Having had such a wild time at Borough Market, we took little persuading to go in search of another market the following morning. Cue the trip to Hackney. As you may know, dumplings are totally the hottest snack in town right now, so when Dumpling Shack posted an inviting snap of a Shengjian Bao on their Instagram feed, we took one look out of the window at the ongoing downpour and put on our coats.

Shengjian Bao have been popping up all over the place recently (I’ve seen at least two different places offering them). They’re basically the lovechild of a soup dumpling and a minced pork gyoza. The trick is to bite a hole in the skin, carefully drink the broth and then eat the dumpling. Naturally, I suffered horrendous burns.

Though the pain was nigh on unbearable, the beauty of the dumplings was undeniable. A crisp fried foundation, soft steamed walls, and an interior of fragrantly spiced mince swimming in a pool of molten lava. Top stuff.

 

Kiln

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Despite only ever having eaten at Smoking Goat once, about two years ago, the crispy fish sauce chicken wings left such an impression on me that it has retained its place on my restaurant recommendations list ever since. So when the same team opened Kiln as a new venture serving Thai small plates, I couldn’t very well pass up on the opportunity to visit.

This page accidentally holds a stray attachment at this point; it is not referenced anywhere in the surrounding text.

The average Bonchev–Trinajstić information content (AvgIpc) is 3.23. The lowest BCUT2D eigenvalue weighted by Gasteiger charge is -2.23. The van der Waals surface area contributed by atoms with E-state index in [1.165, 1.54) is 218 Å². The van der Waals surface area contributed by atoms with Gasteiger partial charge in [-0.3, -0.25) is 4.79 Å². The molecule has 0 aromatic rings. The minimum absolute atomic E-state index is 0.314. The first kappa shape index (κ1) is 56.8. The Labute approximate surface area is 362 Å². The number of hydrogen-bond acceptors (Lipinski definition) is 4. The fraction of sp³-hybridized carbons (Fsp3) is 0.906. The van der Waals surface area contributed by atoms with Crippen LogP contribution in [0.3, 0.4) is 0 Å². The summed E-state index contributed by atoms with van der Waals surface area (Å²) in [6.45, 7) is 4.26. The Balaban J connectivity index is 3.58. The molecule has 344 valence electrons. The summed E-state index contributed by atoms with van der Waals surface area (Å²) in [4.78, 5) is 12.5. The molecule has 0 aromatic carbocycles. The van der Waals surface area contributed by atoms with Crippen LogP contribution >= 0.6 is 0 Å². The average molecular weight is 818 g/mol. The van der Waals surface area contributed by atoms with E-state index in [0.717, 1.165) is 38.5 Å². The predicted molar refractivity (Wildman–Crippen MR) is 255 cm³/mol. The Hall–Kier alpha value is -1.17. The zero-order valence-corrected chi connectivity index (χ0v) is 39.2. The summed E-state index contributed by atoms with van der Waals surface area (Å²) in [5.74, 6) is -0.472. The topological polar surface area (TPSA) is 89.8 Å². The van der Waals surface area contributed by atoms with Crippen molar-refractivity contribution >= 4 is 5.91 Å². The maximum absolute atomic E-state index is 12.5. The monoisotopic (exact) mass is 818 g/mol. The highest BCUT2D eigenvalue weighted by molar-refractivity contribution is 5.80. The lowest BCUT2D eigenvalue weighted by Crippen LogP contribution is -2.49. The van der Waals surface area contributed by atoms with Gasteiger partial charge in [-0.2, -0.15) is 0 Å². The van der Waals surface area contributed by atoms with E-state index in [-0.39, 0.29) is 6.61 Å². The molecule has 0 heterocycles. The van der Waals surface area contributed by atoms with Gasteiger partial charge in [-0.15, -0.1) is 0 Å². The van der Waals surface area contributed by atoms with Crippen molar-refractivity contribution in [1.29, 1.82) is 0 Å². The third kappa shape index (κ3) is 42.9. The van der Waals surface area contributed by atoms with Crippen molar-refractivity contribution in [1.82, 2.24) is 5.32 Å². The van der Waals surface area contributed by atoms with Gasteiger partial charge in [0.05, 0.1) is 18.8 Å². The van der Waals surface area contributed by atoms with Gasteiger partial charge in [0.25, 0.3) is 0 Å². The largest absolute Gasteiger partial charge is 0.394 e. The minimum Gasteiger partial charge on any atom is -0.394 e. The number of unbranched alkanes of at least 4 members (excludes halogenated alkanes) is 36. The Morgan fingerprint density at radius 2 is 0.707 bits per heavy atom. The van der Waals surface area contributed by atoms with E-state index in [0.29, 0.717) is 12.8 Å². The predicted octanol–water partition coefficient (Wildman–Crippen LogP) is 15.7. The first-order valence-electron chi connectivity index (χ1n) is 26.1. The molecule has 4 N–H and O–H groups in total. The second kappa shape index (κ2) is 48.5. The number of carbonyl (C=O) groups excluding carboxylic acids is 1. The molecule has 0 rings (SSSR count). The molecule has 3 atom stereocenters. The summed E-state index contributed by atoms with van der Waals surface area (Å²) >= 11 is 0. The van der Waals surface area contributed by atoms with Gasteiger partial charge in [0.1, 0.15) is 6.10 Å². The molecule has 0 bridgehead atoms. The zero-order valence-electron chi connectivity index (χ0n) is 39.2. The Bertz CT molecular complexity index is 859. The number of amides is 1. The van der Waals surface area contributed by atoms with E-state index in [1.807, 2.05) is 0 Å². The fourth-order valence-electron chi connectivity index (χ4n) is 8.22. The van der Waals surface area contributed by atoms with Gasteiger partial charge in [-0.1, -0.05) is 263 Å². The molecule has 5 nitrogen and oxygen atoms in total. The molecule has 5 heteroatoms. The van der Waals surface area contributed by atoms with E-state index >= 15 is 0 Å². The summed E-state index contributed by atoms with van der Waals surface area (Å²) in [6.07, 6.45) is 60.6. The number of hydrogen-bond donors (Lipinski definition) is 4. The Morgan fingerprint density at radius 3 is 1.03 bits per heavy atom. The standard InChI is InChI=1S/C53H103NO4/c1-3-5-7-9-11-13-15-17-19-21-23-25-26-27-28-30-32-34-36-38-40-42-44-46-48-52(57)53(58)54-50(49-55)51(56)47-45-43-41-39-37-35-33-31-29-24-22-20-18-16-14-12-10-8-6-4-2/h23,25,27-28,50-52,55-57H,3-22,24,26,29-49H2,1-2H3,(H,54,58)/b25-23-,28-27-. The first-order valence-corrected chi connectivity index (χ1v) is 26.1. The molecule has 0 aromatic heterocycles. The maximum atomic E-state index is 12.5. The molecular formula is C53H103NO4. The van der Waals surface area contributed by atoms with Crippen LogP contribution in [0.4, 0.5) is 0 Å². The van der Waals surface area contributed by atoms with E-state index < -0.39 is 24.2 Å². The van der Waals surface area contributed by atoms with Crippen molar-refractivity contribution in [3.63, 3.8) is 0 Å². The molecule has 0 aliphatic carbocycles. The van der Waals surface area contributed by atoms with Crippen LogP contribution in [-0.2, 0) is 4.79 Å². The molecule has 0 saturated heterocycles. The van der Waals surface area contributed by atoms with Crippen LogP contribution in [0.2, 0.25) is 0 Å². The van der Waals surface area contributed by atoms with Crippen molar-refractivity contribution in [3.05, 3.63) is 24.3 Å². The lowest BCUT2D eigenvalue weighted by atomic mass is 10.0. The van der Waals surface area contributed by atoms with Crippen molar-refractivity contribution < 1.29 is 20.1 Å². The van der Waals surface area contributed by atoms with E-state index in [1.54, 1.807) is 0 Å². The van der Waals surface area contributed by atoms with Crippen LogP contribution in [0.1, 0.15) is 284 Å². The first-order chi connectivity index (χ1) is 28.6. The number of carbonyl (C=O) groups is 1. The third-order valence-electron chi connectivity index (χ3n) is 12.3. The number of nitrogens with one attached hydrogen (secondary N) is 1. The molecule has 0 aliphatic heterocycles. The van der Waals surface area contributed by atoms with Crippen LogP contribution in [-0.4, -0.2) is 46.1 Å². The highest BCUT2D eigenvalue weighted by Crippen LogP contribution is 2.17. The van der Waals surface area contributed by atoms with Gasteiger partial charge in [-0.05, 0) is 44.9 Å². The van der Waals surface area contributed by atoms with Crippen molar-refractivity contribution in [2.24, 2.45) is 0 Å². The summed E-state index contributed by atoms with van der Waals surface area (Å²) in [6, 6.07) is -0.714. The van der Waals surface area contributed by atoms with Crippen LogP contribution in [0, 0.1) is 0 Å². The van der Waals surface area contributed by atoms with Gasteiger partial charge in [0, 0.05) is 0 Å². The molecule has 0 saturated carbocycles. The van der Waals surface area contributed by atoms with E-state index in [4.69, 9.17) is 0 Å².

I wish I could give you a detailed, dish by dish account of the meal but, unfortunately, Big Sis happened to pick out a marvellous Pinot Blanc for us; so good that we tried four bottles of it. While fine details may have been washed away, I do know that we ordered almost everything from the menu.

The table very quickly became a clay pot mosaic, strewn with lamb skewers, jungle curries, sliced Mangalitsa and spiced salads. This was not Thai food of the mild green curry variety. This was a street brawl, each course packing a concentrated burst of sour, sharp heat, each mouthful building on the last until you retreated sweating to your corner for a sip of water. The prize fighter comes in the form of the glass noodles with brown crab and Tamworth pork belly, a swirling mass of transparent strands, drenched in a salty, acidic liquor, soothed by the sweetness of the shell fish and pork; all served in exotic, ancestral earthenware. The rudimentary presentation and savagely bold foreign flavours brought to mind images of Heart of Darkness, despite the fact that I’ve never read the book and it’s set in a different continent.

Since our visit, Kiln has been named in The Dish Top 100 Restaurants, and it’s easy to see why. The downstairs dining room is small and bare, but the vibrancy of the food provides all the decoration for a party atmosphere. I’ve only been once, but I can see it sitting next to Smoking Goat on the recommendations list for a while to come.